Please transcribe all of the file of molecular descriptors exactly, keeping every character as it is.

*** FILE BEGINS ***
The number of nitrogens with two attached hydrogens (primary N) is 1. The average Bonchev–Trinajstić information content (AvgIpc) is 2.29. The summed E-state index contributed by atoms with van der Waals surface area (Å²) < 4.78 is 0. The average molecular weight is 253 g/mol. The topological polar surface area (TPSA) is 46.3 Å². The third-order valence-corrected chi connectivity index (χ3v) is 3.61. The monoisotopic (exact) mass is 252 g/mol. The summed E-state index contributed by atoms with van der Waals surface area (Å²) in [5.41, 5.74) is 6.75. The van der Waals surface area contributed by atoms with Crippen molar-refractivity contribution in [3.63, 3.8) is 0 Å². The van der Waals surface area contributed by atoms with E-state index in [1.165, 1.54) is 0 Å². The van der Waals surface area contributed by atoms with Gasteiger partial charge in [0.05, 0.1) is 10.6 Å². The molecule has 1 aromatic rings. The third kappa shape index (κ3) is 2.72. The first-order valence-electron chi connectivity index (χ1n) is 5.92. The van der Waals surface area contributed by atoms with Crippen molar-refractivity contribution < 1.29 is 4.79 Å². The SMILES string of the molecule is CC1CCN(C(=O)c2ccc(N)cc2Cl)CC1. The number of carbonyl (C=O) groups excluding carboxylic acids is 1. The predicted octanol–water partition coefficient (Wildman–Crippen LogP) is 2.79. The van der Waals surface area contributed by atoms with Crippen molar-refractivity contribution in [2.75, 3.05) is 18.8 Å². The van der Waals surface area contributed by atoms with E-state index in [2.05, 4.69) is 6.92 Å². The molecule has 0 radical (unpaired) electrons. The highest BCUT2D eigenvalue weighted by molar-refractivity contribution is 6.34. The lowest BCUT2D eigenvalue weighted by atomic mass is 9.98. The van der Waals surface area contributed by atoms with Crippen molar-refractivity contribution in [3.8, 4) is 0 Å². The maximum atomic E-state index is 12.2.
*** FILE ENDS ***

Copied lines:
The number of nitrogens with two attached hydrogens (primary N) is 1. The average Bonchev–Trinajstić information content (AvgIpc) is 2.29. The summed E-state index contributed by atoms with van der Waals surface area (Å²) < 4.78 is 0. The average molecular weight is 253 g/mol. The topological polar surface area (TPSA) is 46.3 Å². The third-order valence-corrected chi connectivity index (χ3v) is 3.61. The monoisotopic (exact) mass is 252 g/mol. The summed E-state index contributed by atoms with van der Waals surface area (Å²) in [5.41, 5.74) is 6.75. The van der Waals surface area contributed by atoms with Crippen molar-refractivity contribution in [3.63, 3.8) is 0 Å². The van der Waals surface area contributed by atoms with E-state index in [1.165, 1.54) is 0 Å². The van der Waals surface area contributed by atoms with Gasteiger partial charge in [0.05, 0.1) is 10.6 Å². The molecule has 1 aromatic rings. The third kappa shape index (κ3) is 2.72. The first-order valence-electron chi connectivity index (χ1n) is 5.92. The van der Waals surface area contributed by atoms with Crippen molar-refractivity contribution < 1.29 is 4.79 Å². The SMILES string of the molecule is CC1CCN(C(=O)c2ccc(N)cc2Cl)CC1. The number of carbonyl (C=O) groups excluding carboxylic acids is 1. The predicted octanol–water partition coefficient (Wildman–Crippen LogP) is 2.79. The van der Waals surface area contributed by atoms with Crippen molar-refractivity contribution in [2.75, 3.05) is 18.8 Å². The van der Waals surface area contributed by atoms with E-state index in [2.05, 4.69) is 6.92 Å². The molecule has 0 radical (unpaired) electrons. The highest BCUT2D eigenvalue weighted by molar-refractivity contribution is 6.34. The lowest BCUT2D eigenvalue weighted by atomic mass is 9.98. The van der Waals surface area contributed by atoms with Crippen molar-refractivity contribution in [3.8, 4) is 0 Å². The maximum atomic E-state index is 12.2.